In babies and children, a watery eye is very common. It can occur on one or both sides. The symptoms are an almost constant watering of the eye, and white/clear mucous or discharge (especially in the mornings), or repeated episodes of what are described (mistakenly) as ‘conjunctivitis’. The usual cause is a partial or complete blockage of the tear duct. It can also be due to surface problems on the eye or eyelid infection/cyst.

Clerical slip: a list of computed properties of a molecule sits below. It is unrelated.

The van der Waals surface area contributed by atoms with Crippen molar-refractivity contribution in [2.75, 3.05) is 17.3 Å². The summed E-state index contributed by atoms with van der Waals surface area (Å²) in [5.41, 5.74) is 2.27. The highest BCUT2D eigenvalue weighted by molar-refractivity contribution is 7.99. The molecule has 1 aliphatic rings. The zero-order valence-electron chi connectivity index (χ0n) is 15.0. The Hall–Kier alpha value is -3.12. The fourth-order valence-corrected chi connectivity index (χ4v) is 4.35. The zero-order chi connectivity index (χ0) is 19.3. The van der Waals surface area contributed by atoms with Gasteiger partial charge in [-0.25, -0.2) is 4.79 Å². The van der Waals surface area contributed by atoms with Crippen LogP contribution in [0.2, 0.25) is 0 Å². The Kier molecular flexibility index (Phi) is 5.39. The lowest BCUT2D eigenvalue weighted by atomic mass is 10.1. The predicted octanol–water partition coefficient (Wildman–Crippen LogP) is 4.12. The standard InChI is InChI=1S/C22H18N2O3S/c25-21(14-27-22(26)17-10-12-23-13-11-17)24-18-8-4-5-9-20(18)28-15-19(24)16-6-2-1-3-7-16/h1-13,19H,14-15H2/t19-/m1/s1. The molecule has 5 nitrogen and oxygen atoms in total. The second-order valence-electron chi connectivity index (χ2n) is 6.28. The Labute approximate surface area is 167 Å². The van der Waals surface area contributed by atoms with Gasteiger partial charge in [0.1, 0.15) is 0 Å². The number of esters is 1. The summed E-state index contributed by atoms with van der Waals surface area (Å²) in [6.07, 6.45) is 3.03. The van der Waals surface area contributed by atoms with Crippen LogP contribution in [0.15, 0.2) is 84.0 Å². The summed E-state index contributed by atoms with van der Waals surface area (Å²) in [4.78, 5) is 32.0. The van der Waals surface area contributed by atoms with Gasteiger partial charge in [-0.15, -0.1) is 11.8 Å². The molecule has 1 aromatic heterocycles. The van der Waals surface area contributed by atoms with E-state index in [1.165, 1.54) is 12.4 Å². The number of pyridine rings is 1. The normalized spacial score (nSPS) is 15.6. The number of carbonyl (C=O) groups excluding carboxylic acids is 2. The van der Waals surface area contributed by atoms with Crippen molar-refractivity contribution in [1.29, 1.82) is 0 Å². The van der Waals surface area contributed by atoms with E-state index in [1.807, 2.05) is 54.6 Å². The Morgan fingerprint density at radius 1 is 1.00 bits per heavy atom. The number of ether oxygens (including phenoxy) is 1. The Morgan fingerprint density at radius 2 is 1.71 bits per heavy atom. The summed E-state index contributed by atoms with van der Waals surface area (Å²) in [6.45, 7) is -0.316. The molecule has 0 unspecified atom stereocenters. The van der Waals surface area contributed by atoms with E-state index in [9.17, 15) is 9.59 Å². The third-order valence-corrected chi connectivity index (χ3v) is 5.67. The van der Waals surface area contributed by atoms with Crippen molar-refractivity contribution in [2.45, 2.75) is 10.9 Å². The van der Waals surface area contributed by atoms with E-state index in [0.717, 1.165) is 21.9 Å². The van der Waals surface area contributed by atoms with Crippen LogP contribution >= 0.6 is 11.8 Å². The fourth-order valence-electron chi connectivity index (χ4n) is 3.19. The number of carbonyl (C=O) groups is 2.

In adults, there are many causes of a watery eye, including entropion (see ‘entropion’) and blocked or infected tear duct (dacryocystitis). Treatment of persistent blockage of the tear ducts in children is surgical. The tear ducts are syringed and probed, or removable silicone tubes (stents) are inserted. In some cases, bypass surgery (DCR, dacryocystorhinostomy) is performed. In adults, once the cause of the watery eye has been determined, the cause is treated by surgery, usually to the eyelid or tear duct (DCR).